New comers to the architect world don't really think about such aspects, or at least it's not really high on priority on many people's lists. The author puts such things right next to profitability, stability of the architecture, and defining the technical boundaries. Granted that Social Structure aspect of the architecture is as important as the others, you can't really find many books out there that treat it as such. Personal experience teaches us that, but there are cases, many cases, that one doesn't have the luxury of "trial and error". The author takes great pride in his experience and has written this book like a personal assistance to a newbie to the job, and to the expert architect with topics such as branding issues, licensing affects on the overall architecture and more...
Tarchitecture and Markitecture are two words/concepts that are used frequently throughout this book. The author starts with the inception of software applications and explains the important rule that Market Architecture (Markitecture) and Product Management have in the overall picture of a software lifecycle. Why Business plan is important and how it should be written, how to release version 1.0 and subsequent versions, how customer input and interaction with the markitects play the most important rule in the subsequent releases of your software, and other such important questions are covered in chapters 2 and 3.
The chapter Software License and Licensing models is probably one of the most valuable chapter (chapter 4) in the entire book. The author describes the concept of licensing and how it fits into the overall architecture and how it affects the architecture very elegantly. Various licensing models and their pros and cons are described:
· Time based
· Transaction based
· OEM bases
· Metering style
· Hardware based
· Services based
· Revenue Obtained/Costs saved.
The author explains why it is important to select the right licensing model, and how and why it could have a negative effect on your architecture if the wrong one is chosen. Various options for choosing a model are then explained such as the Honor System, the homegrown license managers, and the third party tools available.
Another important aspect of software architecture - the-after-development-has-been-done-now-what aspect, is covered throughout the rest of the book. Deployment, installation, configuration and upgrades are the key topics. Other topics such as extensions to the current architecture, logging and branding are also covered in detail.
The chapter on installation is another well-covered chapter that talks about a topic not covered at all or well in other books out there. Various deployment architectures are covered; Customer site installation, ASP, Managed Service Provider, and Web services models make up the topics for this chapter. This chapter, just like all the other chapters, relates the topic at hand to the overall system architecture, and why and how it can have an effect on the overall architecture of the system.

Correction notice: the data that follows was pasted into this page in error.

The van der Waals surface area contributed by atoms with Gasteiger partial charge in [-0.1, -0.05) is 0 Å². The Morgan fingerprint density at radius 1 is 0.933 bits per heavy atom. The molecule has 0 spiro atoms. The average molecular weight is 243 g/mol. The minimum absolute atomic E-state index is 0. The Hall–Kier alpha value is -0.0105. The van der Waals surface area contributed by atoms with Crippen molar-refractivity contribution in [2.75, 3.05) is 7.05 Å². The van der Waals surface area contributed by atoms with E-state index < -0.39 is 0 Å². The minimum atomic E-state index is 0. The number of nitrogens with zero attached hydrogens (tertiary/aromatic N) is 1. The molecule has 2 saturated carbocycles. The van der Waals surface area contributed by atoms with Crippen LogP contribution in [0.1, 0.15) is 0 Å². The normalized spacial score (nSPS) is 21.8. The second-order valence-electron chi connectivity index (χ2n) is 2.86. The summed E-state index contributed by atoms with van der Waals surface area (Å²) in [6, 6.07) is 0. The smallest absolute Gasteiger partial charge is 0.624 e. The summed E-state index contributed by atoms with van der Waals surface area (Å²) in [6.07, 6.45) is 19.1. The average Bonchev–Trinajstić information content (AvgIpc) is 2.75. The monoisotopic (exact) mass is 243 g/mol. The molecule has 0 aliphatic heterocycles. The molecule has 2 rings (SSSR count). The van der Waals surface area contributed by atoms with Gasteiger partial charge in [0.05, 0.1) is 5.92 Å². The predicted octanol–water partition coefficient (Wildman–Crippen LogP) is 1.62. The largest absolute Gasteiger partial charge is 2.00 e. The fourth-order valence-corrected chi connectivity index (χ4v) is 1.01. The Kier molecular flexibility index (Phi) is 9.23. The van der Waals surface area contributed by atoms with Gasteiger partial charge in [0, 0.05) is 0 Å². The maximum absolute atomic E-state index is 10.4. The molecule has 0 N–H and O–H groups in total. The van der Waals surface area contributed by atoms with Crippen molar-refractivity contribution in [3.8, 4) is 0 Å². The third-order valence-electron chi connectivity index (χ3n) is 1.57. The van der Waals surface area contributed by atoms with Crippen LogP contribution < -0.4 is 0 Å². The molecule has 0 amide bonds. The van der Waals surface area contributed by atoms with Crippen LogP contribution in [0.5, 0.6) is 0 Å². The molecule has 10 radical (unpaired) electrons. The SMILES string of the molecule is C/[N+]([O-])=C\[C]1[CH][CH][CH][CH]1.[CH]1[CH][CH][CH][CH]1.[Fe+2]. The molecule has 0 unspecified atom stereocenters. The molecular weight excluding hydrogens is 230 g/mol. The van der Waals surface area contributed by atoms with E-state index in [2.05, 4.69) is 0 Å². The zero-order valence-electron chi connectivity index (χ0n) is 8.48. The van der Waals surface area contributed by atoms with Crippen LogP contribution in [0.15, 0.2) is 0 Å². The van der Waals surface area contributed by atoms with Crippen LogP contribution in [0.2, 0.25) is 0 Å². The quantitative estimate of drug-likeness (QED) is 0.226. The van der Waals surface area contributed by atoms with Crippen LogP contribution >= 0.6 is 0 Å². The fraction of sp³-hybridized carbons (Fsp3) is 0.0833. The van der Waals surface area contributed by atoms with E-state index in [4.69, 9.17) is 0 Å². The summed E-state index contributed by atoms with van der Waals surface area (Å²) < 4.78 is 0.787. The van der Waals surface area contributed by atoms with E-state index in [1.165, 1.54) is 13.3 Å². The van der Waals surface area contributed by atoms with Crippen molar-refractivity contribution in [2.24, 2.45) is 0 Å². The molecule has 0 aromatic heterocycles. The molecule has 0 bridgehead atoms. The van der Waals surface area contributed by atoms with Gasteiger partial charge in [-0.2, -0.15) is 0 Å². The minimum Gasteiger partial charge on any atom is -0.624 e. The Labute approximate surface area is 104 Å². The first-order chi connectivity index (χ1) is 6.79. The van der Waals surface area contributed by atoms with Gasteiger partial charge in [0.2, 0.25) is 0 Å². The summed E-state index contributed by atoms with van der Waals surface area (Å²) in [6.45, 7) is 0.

Throughout the book, one theme screams out to the reader: "How every decision an architect makes affects the rest of the software life cycle, and what the architects need to think about and consider before coming up with their design?" The cycle - software life cycle, and how it is affected by the end user/customer, why it's the job of the market architects and business managers to gather the key points from their customers, what are some of the concerns that are common with any architecture (deployment issues, upgrade concerns, installation difficulties, logging and error reporting, security concerns), and tone of the most important aspect of all: Social aspects and how they have an important affect on the tarchitects, markitects and the overall application. I think the author says it best in the preface of the book:
"You need to move beyond software architecture and move toward understanding and embracing the business issues that must be resolved in order to create a winning solution"
12 von 12 Kunden fanden die folgende Rezension hilfreich
Very unique, yet not gripping 24. Januar 2006
Von Thomas Beck - Veröffentlicht auf Amazon.com
Format: Taschenbuch
One of the first things authors are asked by their agents, editors, or prospective publishers is to present an analysis of the other books in the genre that cover the same material as their books. Here, Luke must have had it very easy. He addresses a truly unique market niche (the interaction between technical architecture and marketing) in a way that really no one has done before or attempted to do since.

A book that handles both market segmentation and software product management in 300 odd pages is going to cover a whole lot of real estate and risks spreading the information pretty thin. Things important to folks in product management are not always the same things that are interesting to marketers. This facet of writing a book, target audience identification, is also frequently the subject of discussion with editors and publishes. Not having a clear target audience is where this book comes up a bit short.